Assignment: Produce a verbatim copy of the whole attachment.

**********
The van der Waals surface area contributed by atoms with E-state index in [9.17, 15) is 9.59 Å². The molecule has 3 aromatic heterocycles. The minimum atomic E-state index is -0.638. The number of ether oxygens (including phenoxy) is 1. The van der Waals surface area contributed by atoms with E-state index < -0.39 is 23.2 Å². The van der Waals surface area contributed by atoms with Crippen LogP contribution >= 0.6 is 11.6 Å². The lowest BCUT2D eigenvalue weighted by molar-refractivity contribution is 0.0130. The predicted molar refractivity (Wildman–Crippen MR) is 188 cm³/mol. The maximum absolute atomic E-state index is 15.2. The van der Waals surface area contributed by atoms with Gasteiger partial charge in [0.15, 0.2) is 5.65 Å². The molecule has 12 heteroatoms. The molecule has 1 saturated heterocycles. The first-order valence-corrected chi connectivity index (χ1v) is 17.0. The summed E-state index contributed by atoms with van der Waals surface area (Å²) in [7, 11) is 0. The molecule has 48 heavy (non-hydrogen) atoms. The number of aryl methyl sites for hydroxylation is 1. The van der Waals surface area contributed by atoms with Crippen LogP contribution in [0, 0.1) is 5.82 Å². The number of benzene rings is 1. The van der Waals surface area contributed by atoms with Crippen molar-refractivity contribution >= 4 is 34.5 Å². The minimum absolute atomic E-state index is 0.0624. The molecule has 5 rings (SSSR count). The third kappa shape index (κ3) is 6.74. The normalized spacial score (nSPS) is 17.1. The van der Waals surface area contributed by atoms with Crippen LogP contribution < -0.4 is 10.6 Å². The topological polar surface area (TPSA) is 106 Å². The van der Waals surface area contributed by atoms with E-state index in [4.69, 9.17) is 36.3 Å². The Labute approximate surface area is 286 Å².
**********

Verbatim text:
The van der Waals surface area contributed by atoms with E-state index in [9.17, 15) is 9.59 Å². The molecule has 3 aromatic heterocycles. The minimum atomic E-state index is -0.638. The number of ether oxygens (including phenoxy) is 1. The van der Waals surface area contributed by atoms with E-state index < -0.39 is 23.2 Å². The van der Waals surface area contributed by atoms with Crippen LogP contribution >= 0.6 is 11.6 Å². The lowest BCUT2D eigenvalue weighted by molar-refractivity contribution is 0.0130. The predicted molar refractivity (Wildman–Crippen MR) is 188 cm³/mol. The maximum absolute atomic E-state index is 15.2. The van der Waals surface area contributed by atoms with Gasteiger partial charge in [0.15, 0.2) is 5.65 Å². The molecule has 12 heteroatoms. The molecule has 1 saturated heterocycles. The first-order valence-corrected chi connectivity index (χ1v) is 17.0. The summed E-state index contributed by atoms with van der Waals surface area (Å²) in [7, 11) is 0. The molecule has 48 heavy (non-hydrogen) atoms. The number of aryl methyl sites for hydroxylation is 1. The van der Waals surface area contributed by atoms with Crippen LogP contribution in [0, 0.1) is 5.82 Å². The number of benzene rings is 1. The van der Waals surface area contributed by atoms with Crippen molar-refractivity contribution >= 4 is 34.5 Å². The minimum absolute atomic E-state index is 0.0624. The molecule has 5 rings (SSSR count). The third kappa shape index (κ3) is 6.74. The normalized spacial score (nSPS) is 17.1. The van der Waals surface area contributed by atoms with Crippen LogP contribution < -0.4 is 10.6 Å². The topological polar surface area (TPSA) is 106 Å². The van der Waals surface area contributed by atoms with E-state index in [4.69, 9.17) is 36.3 Å². The Labute approximate surface area is 286 Å².